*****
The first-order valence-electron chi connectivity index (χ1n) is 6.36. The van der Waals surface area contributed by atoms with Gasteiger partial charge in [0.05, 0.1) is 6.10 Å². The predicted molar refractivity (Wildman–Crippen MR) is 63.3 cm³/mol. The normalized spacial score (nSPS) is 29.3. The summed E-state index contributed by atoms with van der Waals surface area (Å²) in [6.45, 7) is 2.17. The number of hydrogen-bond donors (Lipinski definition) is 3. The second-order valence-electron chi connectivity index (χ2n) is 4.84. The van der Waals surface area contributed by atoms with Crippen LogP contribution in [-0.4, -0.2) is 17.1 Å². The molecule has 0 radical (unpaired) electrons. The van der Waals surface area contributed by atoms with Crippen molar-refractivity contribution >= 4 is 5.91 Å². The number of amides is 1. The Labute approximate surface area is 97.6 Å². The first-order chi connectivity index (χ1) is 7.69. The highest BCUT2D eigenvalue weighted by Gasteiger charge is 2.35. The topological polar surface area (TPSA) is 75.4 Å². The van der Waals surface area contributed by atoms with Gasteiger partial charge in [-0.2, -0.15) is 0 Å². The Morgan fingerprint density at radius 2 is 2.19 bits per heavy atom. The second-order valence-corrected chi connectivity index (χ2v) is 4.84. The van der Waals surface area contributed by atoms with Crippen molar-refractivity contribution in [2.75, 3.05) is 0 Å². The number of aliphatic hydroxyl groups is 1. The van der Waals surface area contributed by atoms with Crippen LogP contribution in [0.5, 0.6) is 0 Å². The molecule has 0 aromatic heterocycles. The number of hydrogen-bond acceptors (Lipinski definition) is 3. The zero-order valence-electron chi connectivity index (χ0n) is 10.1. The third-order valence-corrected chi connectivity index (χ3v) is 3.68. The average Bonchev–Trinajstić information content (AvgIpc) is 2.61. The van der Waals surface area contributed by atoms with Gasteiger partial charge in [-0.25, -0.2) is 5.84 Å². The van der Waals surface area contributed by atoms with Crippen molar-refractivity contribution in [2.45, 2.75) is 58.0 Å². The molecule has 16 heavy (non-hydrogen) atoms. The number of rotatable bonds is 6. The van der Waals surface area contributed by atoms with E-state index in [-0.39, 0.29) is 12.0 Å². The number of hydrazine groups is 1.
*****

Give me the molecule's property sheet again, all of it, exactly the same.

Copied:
The first-order valence-electron chi connectivity index (χ1n) is 6.36. The van der Waals surface area contributed by atoms with Gasteiger partial charge in [0.05, 0.1) is 6.10 Å². The predicted molar refractivity (Wildman–Crippen MR) is 63.3 cm³/mol. The normalized spacial score (nSPS) is 29.3. The summed E-state index contributed by atoms with van der Waals surface area (Å²) in [6.45, 7) is 2.17. The number of hydrogen-bond donors (Lipinski definition) is 3. The second-order valence-electron chi connectivity index (χ2n) is 4.84. The van der Waals surface area contributed by atoms with Crippen LogP contribution in [-0.4, -0.2) is 17.1 Å². The molecule has 0 radical (unpaired) electrons. The van der Waals surface area contributed by atoms with Crippen molar-refractivity contribution >= 4 is 5.91 Å². The number of amides is 1. The Labute approximate surface area is 97.6 Å². The first-order chi connectivity index (χ1) is 7.69. The highest BCUT2D eigenvalue weighted by Gasteiger charge is 2.35. The topological polar surface area (TPSA) is 75.4 Å². The van der Waals surface area contributed by atoms with Gasteiger partial charge in [-0.2, -0.15) is 0 Å². The Morgan fingerprint density at radius 2 is 2.19 bits per heavy atom. The second-order valence-corrected chi connectivity index (χ2v) is 4.84. The van der Waals surface area contributed by atoms with Crippen molar-refractivity contribution in [2.75, 3.05) is 0 Å². The number of aliphatic hydroxyl groups is 1. The van der Waals surface area contributed by atoms with Crippen LogP contribution in [0.5, 0.6) is 0 Å². The molecule has 0 aromatic heterocycles. The number of hydrogen-bond acceptors (Lipinski definition) is 3. The zero-order valence-electron chi connectivity index (χ0n) is 10.1. The third-order valence-corrected chi connectivity index (χ3v) is 3.68. The average Bonchev–Trinajstić information content (AvgIpc) is 2.61. The van der Waals surface area contributed by atoms with Gasteiger partial charge in [-0.25, -0.2) is 5.84 Å². The van der Waals surface area contributed by atoms with Crippen molar-refractivity contribution in [2.45, 2.75) is 58.0 Å². The molecule has 16 heavy (non-hydrogen) atoms. The number of rotatable bonds is 6. The van der Waals surface area contributed by atoms with E-state index in [-0.39, 0.29) is 12.0 Å². The number of hydrazine groups is 1.